Axios Finish Line: Nap power
This article originally appeared in Axios Finish Line, our nightly newsletter on life, leadership and wellness. Sign up here.
America needs more sleep. And 80% of us try to catch up with naps.
Why it matters: A third of Americans aren't getting enough sleep at night. When work schedules, parenting and life get in the way, naps — done right — can be highly effective at filling the gaps.
- Lack of sleep also chips away at our alertness, memory and ability to reason.
Naps are no replacement for a good night's rest. But the right kind of nap can alleviate the shorter-term effects of sleep deprivation, studies have shown.
- One study found that napping increased endurance and physical performance. Another linked short snoozes to stress relief.
- A Johns Hopkins study compared nappers to non-nappers: Those who dozed were better at recalling things and drawing figures — both signs of strong cognitive function.
Our top nap tips:
- How long? The ideal nap lasts between 20 and 30 minutes, the Sleep Foundation says. That allows the body to get the benefits of resting without entering into deep sleep, leaving you groggy when you wake up. Set an alarm!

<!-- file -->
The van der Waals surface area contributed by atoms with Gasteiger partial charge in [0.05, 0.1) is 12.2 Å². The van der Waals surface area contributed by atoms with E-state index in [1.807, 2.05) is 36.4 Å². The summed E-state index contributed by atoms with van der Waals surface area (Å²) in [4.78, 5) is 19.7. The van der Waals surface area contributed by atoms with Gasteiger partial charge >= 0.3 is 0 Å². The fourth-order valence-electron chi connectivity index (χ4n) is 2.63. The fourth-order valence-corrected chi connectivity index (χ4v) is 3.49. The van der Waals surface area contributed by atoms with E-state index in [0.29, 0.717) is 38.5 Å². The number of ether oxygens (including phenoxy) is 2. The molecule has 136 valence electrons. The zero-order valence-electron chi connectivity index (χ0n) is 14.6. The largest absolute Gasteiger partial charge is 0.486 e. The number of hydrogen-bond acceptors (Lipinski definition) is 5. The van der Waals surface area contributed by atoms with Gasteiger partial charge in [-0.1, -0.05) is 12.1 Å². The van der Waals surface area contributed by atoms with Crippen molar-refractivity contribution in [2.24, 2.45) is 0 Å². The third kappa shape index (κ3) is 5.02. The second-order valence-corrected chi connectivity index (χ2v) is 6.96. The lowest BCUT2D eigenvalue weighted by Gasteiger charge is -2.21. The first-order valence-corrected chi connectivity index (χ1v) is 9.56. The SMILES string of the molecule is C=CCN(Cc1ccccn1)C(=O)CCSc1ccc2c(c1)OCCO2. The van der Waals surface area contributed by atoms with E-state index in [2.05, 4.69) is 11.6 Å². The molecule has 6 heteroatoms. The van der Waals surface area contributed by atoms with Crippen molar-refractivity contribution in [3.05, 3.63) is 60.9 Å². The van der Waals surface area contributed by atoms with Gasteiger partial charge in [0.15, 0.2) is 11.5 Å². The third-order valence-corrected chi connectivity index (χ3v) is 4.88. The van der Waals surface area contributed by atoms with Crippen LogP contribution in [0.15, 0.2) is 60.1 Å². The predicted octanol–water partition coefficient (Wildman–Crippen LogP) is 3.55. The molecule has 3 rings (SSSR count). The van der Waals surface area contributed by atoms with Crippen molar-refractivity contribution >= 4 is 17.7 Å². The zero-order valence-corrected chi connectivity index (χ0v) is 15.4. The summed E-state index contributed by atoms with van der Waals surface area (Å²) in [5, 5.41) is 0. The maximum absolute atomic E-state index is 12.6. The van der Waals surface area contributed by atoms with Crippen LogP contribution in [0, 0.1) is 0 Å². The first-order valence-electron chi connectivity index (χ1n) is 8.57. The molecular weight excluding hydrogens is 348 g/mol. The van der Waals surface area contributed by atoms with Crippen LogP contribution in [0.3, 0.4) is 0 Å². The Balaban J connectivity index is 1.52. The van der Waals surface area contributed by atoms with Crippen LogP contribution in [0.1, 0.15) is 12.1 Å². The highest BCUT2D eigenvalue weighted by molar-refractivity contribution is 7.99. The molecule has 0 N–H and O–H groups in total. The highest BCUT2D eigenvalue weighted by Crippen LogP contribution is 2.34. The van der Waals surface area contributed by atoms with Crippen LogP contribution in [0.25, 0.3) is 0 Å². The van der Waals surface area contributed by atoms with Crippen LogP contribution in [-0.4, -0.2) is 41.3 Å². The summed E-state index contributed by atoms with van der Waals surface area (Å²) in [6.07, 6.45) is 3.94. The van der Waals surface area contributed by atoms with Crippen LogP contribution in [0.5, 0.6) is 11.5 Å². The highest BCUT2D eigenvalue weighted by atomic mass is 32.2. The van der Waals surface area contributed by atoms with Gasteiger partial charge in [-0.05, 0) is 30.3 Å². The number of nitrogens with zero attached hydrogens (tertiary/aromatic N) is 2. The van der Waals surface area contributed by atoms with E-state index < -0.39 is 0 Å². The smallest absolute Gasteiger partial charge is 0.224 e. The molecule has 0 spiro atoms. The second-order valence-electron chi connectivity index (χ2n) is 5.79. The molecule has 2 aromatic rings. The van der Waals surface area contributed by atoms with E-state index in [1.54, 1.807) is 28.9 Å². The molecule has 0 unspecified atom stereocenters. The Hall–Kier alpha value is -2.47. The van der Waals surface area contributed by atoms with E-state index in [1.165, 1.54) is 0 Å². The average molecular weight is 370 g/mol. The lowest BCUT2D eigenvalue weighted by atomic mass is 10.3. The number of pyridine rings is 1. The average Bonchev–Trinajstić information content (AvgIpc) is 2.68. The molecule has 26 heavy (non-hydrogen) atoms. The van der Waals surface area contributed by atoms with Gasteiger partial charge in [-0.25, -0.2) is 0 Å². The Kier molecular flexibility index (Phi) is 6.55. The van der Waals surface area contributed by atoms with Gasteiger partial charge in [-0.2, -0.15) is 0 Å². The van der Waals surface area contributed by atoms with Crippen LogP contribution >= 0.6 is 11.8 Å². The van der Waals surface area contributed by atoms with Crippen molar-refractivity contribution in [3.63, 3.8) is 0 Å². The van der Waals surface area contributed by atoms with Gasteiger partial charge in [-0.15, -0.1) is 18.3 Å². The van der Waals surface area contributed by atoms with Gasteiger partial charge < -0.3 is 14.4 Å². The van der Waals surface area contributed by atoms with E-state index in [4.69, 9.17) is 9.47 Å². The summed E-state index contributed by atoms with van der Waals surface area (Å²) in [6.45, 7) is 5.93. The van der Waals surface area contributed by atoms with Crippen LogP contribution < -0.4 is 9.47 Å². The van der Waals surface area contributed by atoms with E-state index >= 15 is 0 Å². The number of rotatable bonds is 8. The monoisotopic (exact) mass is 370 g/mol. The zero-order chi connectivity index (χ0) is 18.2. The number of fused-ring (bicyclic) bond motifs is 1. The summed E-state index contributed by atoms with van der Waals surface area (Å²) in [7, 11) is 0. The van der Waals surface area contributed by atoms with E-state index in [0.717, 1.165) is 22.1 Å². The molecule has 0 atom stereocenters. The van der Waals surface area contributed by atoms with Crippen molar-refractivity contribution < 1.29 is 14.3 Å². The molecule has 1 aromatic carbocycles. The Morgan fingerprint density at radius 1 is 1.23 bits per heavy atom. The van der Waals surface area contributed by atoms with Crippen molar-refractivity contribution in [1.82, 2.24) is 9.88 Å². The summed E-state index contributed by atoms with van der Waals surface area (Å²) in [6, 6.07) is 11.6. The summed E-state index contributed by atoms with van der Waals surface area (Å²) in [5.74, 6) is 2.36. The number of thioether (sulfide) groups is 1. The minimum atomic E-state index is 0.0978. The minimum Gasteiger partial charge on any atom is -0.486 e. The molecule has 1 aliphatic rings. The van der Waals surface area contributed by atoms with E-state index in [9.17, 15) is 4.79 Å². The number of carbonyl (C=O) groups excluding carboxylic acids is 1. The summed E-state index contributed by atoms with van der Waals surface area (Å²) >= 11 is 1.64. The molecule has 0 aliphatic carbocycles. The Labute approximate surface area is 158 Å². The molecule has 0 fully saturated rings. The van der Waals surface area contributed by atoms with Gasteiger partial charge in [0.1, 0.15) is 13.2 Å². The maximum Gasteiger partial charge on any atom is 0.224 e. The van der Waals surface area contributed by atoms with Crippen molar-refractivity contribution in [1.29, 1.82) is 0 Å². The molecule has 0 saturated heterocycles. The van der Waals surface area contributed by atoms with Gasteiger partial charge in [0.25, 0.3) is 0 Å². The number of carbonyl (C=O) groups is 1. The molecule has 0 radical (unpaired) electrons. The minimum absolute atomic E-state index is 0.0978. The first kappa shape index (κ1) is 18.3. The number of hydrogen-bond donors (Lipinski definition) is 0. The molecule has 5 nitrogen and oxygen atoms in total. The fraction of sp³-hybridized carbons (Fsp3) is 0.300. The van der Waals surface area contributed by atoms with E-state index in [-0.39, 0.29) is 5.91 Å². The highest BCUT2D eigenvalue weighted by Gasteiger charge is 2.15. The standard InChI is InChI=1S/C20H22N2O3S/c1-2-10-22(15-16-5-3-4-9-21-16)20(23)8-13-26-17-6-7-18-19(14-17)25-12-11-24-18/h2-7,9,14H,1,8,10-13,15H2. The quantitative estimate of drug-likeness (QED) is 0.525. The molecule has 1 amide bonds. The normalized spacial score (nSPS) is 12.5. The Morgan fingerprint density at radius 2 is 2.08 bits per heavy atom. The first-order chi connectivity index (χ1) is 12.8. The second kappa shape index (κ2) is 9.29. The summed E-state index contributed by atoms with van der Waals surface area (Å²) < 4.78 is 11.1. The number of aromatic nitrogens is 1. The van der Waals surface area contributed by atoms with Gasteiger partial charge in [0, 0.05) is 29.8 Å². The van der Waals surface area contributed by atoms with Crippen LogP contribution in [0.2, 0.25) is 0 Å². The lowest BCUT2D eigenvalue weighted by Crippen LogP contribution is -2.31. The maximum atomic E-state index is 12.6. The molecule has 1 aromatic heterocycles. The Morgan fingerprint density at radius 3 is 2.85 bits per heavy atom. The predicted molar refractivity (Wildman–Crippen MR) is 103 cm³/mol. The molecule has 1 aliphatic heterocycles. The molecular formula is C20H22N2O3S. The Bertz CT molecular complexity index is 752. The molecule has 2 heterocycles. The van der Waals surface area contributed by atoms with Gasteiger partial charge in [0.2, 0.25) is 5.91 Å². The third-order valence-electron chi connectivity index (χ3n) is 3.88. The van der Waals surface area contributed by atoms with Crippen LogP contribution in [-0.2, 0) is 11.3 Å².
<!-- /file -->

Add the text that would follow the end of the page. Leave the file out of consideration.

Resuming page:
- When? Take naps in the early afternoon, the Mayo Clinic says. A nap after 3 p.m. might interfere with your ability to fall asleep at night.
- Where? A nap is only as good as its environment. Find a quiet, comfortable place to doze off — at work, that could be a break room. Use ear plugs and an eye mask to block out distractions. Companies should work to make napping a more normal practice, and provide places where workers can take some much-needed rest.
The bottom line: Think of naps like workouts. They're another tool in your kit to facilitate a healthy, happy life.